That’s not much but bear in mind I haven’t done anything yet to optimize my site. If I follow the tips given by Hummingbird I can improve things even more.

Adding Sites in Your Network

Depending on your Multisite setup, you may need to configure CloudFlare to work with the sites on your network. Let’s take a look at each scenario.


Subdirectory based networks are the easiest to manage here. The good news is that you don’t need to do anything else once you’ve followed the steps above. This is because all of the sites in your network share the same root domain, so they’ll all benefit from the CloudFlare setup for that domain.

But even if you’re using subdirectories, if you’ve mapped some domains to your network you’ll still need to do some extra configuration. More of which shortly.


Subdomains are a little more complicated. You can add them manually to your CloudFlare account, or alternatively you can use wildcard subdomains.

Adding Subdomains Manually

So let’s say I have my network on subdomains and I’ve added a site at To add this to CloudFlare I’d need to follow these steps:

  1. Open your CloudFlare account, select the domain name of your network and click on the DNS icon at the top of the screen.
  2. Add a CNAME or A record with the subdomain’s slug as its name:
Adding a subdomain in Cloudflare
  1. Click the Add Record button and the subdomain will be added to your CloudFlare account. You don’t need to do anything in Hummingbird or in the site’s admin screens.
Adding Wild Card Subdomains

Adding wildcard subdomains is also pretty straightforward. Go to the same DNS screen in your CloudFlare account and then instead of adding the slug of an individual site as the name of the CNAME or A record, add an asterisk:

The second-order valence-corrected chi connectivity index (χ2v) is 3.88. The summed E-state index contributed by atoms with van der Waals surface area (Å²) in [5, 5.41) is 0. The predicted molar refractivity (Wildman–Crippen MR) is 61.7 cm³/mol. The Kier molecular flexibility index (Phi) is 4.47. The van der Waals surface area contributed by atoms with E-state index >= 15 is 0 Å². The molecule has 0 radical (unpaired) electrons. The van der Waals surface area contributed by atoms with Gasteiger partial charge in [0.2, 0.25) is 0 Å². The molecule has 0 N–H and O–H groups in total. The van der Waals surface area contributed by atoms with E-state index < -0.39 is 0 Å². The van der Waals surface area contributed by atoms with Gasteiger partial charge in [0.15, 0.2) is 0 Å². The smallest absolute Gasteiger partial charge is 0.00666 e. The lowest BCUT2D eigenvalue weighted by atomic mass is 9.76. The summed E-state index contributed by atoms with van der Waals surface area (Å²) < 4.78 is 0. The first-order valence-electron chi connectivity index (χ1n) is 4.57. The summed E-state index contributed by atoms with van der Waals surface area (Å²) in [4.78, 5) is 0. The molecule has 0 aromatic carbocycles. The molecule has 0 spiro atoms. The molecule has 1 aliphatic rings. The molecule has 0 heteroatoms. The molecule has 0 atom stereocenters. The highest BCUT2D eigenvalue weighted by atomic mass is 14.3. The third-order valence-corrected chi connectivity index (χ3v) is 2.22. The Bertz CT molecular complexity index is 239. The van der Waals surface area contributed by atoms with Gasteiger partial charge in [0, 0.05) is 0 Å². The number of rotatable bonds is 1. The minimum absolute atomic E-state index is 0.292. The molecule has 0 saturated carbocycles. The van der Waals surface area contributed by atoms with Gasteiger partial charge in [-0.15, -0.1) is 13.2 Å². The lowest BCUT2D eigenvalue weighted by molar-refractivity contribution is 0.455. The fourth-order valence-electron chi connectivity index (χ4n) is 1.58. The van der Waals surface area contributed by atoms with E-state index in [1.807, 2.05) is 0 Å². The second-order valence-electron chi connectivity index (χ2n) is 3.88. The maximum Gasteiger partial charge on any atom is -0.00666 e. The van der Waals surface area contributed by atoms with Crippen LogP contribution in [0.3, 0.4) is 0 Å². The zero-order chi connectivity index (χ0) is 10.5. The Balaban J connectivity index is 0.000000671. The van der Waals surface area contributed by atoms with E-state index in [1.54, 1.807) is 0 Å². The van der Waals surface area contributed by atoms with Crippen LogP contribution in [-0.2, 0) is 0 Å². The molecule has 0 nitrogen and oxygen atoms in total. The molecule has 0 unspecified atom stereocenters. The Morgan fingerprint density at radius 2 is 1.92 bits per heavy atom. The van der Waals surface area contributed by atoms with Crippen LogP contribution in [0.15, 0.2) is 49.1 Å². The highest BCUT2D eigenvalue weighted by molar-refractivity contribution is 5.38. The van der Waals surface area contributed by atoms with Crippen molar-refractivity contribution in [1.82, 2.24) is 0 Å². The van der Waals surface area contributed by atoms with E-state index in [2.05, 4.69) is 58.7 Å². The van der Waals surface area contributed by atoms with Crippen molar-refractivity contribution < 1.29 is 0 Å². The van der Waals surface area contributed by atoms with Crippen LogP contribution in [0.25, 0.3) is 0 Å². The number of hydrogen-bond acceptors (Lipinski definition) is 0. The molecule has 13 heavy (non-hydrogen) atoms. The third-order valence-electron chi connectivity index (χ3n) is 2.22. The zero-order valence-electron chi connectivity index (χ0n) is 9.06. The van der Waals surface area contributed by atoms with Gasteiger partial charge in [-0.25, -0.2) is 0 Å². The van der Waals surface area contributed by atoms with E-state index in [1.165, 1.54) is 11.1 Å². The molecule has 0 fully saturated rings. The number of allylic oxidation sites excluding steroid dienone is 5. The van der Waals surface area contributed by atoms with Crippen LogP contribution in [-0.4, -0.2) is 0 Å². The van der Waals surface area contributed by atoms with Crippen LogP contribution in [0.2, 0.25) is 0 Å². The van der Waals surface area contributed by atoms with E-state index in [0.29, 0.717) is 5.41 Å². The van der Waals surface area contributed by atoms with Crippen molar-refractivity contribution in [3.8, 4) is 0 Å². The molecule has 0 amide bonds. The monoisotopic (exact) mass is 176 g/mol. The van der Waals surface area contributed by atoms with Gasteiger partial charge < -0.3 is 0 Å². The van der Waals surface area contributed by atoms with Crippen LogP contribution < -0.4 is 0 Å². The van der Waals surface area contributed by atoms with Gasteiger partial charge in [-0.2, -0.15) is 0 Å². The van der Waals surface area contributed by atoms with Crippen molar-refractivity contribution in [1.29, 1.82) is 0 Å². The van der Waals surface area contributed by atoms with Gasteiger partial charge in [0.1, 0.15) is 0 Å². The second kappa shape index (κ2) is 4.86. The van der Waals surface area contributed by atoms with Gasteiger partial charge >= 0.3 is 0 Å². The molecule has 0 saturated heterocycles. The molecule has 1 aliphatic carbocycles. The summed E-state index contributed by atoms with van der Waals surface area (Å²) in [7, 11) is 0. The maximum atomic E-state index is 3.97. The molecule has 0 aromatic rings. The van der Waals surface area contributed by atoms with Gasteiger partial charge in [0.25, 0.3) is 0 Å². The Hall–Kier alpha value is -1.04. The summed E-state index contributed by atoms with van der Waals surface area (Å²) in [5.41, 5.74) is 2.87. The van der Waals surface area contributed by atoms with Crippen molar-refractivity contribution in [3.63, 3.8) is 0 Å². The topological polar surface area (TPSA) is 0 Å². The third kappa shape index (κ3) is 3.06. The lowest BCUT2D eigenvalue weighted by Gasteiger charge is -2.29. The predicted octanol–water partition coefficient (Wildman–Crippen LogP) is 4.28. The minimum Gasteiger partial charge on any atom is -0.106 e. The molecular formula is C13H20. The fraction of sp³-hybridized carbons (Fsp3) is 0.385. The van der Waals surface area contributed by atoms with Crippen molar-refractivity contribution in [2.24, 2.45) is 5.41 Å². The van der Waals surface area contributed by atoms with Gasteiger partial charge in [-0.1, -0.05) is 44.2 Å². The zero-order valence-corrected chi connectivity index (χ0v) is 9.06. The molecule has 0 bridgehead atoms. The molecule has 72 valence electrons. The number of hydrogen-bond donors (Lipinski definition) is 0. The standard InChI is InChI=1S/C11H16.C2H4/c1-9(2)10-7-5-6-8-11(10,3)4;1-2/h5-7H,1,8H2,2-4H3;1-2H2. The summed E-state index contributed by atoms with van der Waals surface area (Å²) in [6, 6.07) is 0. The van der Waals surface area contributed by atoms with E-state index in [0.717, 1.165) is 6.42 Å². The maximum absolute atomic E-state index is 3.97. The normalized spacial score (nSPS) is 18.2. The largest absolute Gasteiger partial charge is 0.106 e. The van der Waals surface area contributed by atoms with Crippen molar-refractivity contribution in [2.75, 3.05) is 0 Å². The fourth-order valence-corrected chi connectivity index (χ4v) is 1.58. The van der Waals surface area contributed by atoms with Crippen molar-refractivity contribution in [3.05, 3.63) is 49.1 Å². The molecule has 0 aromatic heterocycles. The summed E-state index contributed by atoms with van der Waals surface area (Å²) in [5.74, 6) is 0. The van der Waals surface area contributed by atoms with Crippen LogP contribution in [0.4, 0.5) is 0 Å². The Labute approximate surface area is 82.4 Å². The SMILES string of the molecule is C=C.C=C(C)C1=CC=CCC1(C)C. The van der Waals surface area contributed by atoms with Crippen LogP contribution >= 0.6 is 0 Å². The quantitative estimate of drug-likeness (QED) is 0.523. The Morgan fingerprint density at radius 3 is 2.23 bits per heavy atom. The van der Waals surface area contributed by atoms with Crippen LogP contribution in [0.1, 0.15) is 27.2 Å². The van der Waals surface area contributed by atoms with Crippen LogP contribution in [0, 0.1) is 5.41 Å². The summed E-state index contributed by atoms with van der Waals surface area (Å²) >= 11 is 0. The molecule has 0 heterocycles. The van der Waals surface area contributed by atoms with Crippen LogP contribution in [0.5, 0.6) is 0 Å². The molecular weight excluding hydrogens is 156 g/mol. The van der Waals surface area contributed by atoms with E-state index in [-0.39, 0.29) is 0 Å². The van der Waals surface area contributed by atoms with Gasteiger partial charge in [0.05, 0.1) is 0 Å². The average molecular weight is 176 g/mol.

Adding a wildcard subdomain in Cloudflare

Then click the Add Record button to add wildcards to your account.

Mapped Domains

If you’re mapping domains to your network then you’ll need to add those to CloudFlare as if they were a separate website.

In CloudFlare, click on Add Site at the top of the screen and follow the steps outlined in the first part of this post.

Linking CloudFlare, Hummingbird and Multisite is Simpler than You Think

So that’s how you set up your WordPress Multisite network with Hummingbird and CloudFlare. Once you’ve done this and made some tweaks to your Hummingbird settings you’ll find that your site is faster and more secure. And all with just a few minutes’ work – well worth it.

Have you seen using Cloudflare with Hummingbird ? How has it improved your site's performance? Let us know in the comments!
Rachel McCollin
Rachel McCollin Rachel is a freelance web designer and writer specializing in mobile and responsive WordPress development. She's the author of four WordPress books including WordPress Pushing the Limits, published by Wiley.